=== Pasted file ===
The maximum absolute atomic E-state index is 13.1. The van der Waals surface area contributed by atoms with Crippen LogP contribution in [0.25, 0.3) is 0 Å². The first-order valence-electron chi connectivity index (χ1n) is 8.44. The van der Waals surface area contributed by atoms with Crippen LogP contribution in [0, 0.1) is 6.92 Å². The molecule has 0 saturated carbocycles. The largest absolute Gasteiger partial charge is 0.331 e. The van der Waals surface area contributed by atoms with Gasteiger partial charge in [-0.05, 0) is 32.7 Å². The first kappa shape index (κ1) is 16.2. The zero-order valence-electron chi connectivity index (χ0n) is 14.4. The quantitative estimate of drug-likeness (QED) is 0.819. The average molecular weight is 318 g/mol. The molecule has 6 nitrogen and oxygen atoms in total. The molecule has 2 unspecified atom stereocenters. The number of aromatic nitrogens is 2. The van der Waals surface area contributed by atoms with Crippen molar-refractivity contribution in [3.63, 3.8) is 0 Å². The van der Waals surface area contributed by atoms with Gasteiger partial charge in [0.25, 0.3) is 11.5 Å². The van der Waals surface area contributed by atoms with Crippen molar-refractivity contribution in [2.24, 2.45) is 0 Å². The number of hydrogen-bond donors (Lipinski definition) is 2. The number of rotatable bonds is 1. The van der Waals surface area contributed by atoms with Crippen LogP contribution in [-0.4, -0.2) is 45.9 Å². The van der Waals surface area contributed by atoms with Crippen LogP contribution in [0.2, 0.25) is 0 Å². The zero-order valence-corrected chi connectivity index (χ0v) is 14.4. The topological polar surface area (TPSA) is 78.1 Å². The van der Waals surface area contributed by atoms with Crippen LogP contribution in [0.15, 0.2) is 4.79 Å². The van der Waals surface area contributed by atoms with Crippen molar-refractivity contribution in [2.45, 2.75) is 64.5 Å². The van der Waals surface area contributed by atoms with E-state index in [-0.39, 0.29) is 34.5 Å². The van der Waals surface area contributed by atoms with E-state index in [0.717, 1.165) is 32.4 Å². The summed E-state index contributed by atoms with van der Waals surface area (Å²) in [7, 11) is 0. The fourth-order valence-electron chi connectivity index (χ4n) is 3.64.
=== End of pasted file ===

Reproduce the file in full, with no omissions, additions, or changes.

The maximum absolute atomic E-state index is 13.1. The van der Waals surface area contributed by atoms with Crippen LogP contribution in [0.25, 0.3) is 0 Å². The first-order valence-electron chi connectivity index (χ1n) is 8.44. The van der Waals surface area contributed by atoms with Crippen LogP contribution in [0, 0.1) is 6.92 Å². The molecule has 0 saturated carbocycles. The largest absolute Gasteiger partial charge is 0.331 e. The van der Waals surface area contributed by atoms with Gasteiger partial charge in [-0.05, 0) is 32.7 Å². The first kappa shape index (κ1) is 16.2. The zero-order valence-electron chi connectivity index (χ0n) is 14.4. The quantitative estimate of drug-likeness (QED) is 0.819. The average molecular weight is 318 g/mol. The molecule has 6 nitrogen and oxygen atoms in total. The molecule has 2 unspecified atom stereocenters. The number of aromatic nitrogens is 2. The van der Waals surface area contributed by atoms with Crippen molar-refractivity contribution in [3.63, 3.8) is 0 Å². The van der Waals surface area contributed by atoms with Gasteiger partial charge in [0.25, 0.3) is 11.5 Å². The van der Waals surface area contributed by atoms with Crippen molar-refractivity contribution in [2.24, 2.45) is 0 Å². The number of hydrogen-bond donors (Lipinski definition) is 2. The number of rotatable bonds is 1. The van der Waals surface area contributed by atoms with Crippen LogP contribution in [-0.4, -0.2) is 45.9 Å². The van der Waals surface area contributed by atoms with Crippen LogP contribution in [0.2, 0.25) is 0 Å². The zero-order valence-corrected chi connectivity index (χ0v) is 14.4. The topological polar surface area (TPSA) is 78.1 Å². The van der Waals surface area contributed by atoms with Crippen LogP contribution in [0.15, 0.2) is 4.79 Å². The van der Waals surface area contributed by atoms with Crippen molar-refractivity contribution in [2.45, 2.75) is 64.5 Å². The van der Waals surface area contributed by atoms with E-state index in [-0.39, 0.29) is 34.5 Å². The van der Waals surface area contributed by atoms with E-state index in [0.717, 1.165) is 32.4 Å². The summed E-state index contributed by atoms with van der Waals surface area (Å²) in [7, 11) is 0. The fourth-order valence-electron chi connectivity index (χ4n) is 3.64.